When it comes to e-commerce businesses, there are certain types of analytics that you need to keep a close eye on
Whatever type of business you have, as long as you have an online presence, you need to carefully track your analytics. When it comes to e-commerce businesses, there are certain types of analytics that you need to keep a close eye on. This will help you understand what marketing strategies are actually working, what makes people want to buy from you, as well as how to improve your sales, acquire more customers and cut down on customer acquisition costs.
But while there are numerous similarities between e-commerce analytics and the analytics used by other types of businesses, e-commerce companies have their own particularities and needs – in other words, you need to monitor more metrics in order to grow your online business.
In this blog post, I’m going to share some of…
When you’re running your online store with WooCommerce, getting GA to track the right data can be a bit of a hassle
As a cybernaut (great word, huh?), you probably feel like you don’t need yet another motivational quote in your life - if you’ve spent any time on Instagram recently, you understand where I’m coming from - but as a marketer or entrepreneur, you know these particular words ring true.
To do this "measuring" thing properly, we tend to follow the same recursive loop:
Set a goal
Collect data via analytics tools
Use that data to set a benchmark
Implement a strategy to achieve the goal
Track those metrics to measure progress towards the goal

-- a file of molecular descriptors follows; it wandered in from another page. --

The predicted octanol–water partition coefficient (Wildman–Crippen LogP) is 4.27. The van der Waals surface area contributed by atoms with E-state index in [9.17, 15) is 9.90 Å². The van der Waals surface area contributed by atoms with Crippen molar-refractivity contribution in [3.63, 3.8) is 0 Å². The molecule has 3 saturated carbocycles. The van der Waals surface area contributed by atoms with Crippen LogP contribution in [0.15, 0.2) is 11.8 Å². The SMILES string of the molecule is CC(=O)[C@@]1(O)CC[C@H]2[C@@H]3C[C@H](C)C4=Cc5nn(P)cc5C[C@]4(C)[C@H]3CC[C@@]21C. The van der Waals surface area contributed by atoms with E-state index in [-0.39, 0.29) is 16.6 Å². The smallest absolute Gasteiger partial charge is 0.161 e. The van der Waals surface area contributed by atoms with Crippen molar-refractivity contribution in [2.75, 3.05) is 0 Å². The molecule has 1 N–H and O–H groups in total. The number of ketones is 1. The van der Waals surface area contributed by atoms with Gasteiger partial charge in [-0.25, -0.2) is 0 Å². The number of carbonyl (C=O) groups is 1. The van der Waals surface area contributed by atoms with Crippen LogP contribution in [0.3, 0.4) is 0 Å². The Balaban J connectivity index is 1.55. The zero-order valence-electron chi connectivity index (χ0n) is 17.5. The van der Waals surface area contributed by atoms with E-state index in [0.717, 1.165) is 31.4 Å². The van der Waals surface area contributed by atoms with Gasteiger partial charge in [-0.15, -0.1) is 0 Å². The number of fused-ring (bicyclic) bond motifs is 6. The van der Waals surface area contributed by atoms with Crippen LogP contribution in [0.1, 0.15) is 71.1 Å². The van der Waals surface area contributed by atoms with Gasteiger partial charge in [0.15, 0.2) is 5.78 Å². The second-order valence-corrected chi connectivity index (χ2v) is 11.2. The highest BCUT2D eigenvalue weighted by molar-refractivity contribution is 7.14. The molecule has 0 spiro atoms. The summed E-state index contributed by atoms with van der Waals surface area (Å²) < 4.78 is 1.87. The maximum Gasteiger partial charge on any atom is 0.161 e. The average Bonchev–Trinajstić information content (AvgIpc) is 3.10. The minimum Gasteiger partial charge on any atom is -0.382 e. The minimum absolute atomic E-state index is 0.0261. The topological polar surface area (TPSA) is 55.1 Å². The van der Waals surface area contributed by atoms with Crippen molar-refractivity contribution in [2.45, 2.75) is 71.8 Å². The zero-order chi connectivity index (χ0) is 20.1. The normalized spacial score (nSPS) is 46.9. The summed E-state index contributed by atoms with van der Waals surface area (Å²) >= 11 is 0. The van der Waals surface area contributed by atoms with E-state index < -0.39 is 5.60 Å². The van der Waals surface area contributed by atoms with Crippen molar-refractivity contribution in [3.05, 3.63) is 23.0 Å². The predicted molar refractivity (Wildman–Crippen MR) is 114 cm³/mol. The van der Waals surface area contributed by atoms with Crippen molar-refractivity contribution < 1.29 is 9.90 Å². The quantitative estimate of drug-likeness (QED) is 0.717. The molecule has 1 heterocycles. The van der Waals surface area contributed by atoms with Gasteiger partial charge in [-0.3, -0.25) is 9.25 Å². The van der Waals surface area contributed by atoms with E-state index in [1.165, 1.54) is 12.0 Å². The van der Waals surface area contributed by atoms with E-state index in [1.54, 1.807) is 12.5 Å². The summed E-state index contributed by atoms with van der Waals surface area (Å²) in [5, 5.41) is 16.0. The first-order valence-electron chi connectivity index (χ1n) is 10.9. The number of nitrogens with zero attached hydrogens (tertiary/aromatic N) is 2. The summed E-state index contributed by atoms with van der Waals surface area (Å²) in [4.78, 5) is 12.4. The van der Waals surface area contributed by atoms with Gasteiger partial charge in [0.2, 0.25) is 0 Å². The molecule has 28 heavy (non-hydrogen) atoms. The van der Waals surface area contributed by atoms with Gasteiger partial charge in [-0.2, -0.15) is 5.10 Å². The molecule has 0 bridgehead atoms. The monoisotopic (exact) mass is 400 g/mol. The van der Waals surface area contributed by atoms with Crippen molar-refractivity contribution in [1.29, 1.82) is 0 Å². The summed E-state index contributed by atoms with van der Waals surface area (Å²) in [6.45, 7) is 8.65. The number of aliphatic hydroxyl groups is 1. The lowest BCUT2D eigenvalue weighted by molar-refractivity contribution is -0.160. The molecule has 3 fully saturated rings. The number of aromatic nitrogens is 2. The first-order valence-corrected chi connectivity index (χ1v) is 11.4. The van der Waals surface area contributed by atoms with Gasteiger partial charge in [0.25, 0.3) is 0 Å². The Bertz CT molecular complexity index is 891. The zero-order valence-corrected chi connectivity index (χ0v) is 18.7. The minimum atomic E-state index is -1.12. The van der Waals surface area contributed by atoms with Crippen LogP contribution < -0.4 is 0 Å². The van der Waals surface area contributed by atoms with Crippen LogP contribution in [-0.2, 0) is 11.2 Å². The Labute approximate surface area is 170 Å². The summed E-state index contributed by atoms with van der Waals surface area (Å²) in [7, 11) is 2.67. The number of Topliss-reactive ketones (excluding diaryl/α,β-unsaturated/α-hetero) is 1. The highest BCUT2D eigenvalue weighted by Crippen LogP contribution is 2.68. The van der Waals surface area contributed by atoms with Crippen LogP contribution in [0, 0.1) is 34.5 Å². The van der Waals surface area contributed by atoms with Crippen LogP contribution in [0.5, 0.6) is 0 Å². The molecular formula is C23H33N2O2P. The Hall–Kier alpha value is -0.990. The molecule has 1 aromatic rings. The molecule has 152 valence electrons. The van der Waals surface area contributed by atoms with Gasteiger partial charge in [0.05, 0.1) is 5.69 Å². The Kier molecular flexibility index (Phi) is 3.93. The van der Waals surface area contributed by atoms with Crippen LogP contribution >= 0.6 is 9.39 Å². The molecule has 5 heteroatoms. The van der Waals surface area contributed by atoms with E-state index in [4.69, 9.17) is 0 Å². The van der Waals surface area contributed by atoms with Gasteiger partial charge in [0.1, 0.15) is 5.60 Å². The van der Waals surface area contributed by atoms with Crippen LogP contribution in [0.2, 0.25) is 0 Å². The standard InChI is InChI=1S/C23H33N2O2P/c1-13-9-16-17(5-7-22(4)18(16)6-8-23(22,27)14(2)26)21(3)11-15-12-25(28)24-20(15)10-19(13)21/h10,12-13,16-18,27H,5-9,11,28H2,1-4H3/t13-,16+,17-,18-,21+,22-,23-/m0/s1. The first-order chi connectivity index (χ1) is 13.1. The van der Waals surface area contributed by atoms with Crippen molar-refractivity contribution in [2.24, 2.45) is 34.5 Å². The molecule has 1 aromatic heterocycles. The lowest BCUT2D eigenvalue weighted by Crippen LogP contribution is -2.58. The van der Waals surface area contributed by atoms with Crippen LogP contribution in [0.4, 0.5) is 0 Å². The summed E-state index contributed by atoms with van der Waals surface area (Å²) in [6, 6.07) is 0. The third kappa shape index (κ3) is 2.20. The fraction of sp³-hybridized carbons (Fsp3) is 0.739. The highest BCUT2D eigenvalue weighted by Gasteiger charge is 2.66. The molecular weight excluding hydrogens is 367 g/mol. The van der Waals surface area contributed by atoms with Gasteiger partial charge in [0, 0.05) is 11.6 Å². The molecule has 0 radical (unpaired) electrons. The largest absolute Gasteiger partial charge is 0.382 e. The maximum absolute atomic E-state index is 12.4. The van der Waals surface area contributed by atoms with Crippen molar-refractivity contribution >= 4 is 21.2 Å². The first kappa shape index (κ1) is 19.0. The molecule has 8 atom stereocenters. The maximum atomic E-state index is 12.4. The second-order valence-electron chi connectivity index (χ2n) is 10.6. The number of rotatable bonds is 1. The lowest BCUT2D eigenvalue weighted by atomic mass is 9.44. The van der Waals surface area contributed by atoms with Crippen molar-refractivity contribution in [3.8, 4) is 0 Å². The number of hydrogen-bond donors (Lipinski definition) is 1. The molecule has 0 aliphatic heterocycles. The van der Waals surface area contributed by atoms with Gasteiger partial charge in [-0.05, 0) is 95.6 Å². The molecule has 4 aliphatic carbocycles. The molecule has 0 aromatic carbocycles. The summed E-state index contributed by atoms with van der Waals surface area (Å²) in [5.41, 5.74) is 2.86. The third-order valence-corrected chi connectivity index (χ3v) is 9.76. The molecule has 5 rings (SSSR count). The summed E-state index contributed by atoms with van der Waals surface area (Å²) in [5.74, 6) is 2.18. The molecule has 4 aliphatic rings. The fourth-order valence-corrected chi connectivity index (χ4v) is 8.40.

Find areas for improvement
Make changes to your strategy
Rinse and repeat
The most common analytics platform used by marketers for step two of that process is Google Analytics (GA). GA is wonderful because it’s comprehensive,…
Don't fall foul of these common Google Analytics mistakes
Google Analytics is a fantastically useful tool for businesses of all sizes. Rather helpfully for all the SMEs and SMBs out there, it's also free. That means anyone can start using Google analytics to study their web traffic in an attempt to tease out insights, to use to improve their sites.
This openness and low barriers to entry mean it's easy to launch yourself into Google Analytics before you actually have a handle on exactly what you are using for and how you should use it for your business. There's nothing wrong with getting stuck in and learning on the fly, but it can leave you vulnerable to making mistakes that could affect your bottom line. This post will introduce you to some of the basic mistakes people often make when setting up and using their Google Analytics. If you want…
Google Analytics has not only made it easier for data-driven marketers to work in compliance with GDPR, but has also introduced a new feature to improve sales and marketing integration
In an era where every marketer is aspiring to be “data-driven”, you, yes you, need to make sure that your marketing decisions are informed by well-rounded data. When we speak about data analytics, Google Analytics is first to make an appearance in any marketer’s mind. Yet another Google tool that has provided revolutionary changes, if we may call it that, in the process of digital data collection, insight and analytics.
Google Analytics is widely used by marketers to generate better business results. Hence, Google is always looking for ways to improve this tool and add new, more relevant features to it. As you may know already, GDPR…
Your marketing's most valuable player: using attribution.